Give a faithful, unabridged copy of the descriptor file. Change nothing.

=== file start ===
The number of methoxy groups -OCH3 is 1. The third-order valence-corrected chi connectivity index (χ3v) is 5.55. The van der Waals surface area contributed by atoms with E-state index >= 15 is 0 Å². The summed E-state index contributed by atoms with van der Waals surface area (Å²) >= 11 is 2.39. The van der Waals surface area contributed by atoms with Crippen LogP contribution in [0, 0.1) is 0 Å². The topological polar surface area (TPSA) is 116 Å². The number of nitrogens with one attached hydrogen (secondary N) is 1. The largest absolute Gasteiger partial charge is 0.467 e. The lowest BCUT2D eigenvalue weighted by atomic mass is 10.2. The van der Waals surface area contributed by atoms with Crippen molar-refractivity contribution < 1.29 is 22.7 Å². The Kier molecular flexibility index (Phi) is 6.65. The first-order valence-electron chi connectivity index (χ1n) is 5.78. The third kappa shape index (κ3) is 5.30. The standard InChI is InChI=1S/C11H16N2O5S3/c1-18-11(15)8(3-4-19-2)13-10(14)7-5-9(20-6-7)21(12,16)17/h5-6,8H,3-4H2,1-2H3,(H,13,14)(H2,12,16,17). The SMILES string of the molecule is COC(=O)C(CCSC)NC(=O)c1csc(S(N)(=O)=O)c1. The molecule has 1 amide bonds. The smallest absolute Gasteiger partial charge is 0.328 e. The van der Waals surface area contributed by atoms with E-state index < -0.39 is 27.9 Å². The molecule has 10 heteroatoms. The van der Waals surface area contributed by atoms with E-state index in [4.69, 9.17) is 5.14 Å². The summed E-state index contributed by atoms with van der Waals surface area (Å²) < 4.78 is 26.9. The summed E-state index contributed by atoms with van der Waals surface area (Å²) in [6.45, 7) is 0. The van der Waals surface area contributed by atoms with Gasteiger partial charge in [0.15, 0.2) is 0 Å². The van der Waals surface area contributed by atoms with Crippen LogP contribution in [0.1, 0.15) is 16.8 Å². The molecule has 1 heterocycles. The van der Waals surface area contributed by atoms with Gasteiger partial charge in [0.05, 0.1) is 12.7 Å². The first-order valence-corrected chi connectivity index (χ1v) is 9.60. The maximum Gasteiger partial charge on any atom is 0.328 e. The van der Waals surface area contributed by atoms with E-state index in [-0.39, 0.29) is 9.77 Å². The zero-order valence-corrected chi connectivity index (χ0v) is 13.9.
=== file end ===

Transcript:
The number of methoxy groups -OCH3 is 1. The third-order valence-corrected chi connectivity index (χ3v) is 5.55. The van der Waals surface area contributed by atoms with E-state index >= 15 is 0 Å². The summed E-state index contributed by atoms with van der Waals surface area (Å²) >= 11 is 2.39. The van der Waals surface area contributed by atoms with Crippen LogP contribution in [0, 0.1) is 0 Å². The topological polar surface area (TPSA) is 116 Å². The number of nitrogens with one attached hydrogen (secondary N) is 1. The largest absolute Gasteiger partial charge is 0.467 e. The lowest BCUT2D eigenvalue weighted by atomic mass is 10.2. The van der Waals surface area contributed by atoms with Crippen molar-refractivity contribution < 1.29 is 22.7 Å². The Kier molecular flexibility index (Phi) is 6.65. The first-order valence-electron chi connectivity index (χ1n) is 5.78. The third kappa shape index (κ3) is 5.30. The standard InChI is InChI=1S/C11H16N2O5S3/c1-18-11(15)8(3-4-19-2)13-10(14)7-5-9(20-6-7)21(12,16)17/h5-6,8H,3-4H2,1-2H3,(H,13,14)(H2,12,16,17). The SMILES string of the molecule is COC(=O)C(CCSC)NC(=O)c1csc(S(N)(=O)=O)c1. The molecule has 1 amide bonds. The smallest absolute Gasteiger partial charge is 0.328 e. The van der Waals surface area contributed by atoms with E-state index < -0.39 is 27.9 Å². The molecule has 10 heteroatoms. The van der Waals surface area contributed by atoms with E-state index in [4.69, 9.17) is 5.14 Å². The summed E-state index contributed by atoms with van der Waals surface area (Å²) < 4.78 is 26.9. The summed E-state index contributed by atoms with van der Waals surface area (Å²) in [6.45, 7) is 0. The van der Waals surface area contributed by atoms with Gasteiger partial charge in [0.15, 0.2) is 0 Å². The van der Waals surface area contributed by atoms with Crippen LogP contribution in [0.1, 0.15) is 16.8 Å². The molecule has 1 heterocycles. The van der Waals surface area contributed by atoms with Gasteiger partial charge in [0.05, 0.1) is 12.7 Å². The first-order valence-corrected chi connectivity index (χ1v) is 9.60. The maximum Gasteiger partial charge on any atom is 0.328 e. The van der Waals surface area contributed by atoms with E-state index in [-0.39, 0.29) is 9.77 Å². The zero-order valence-corrected chi connectivity index (χ0v) is 13.9.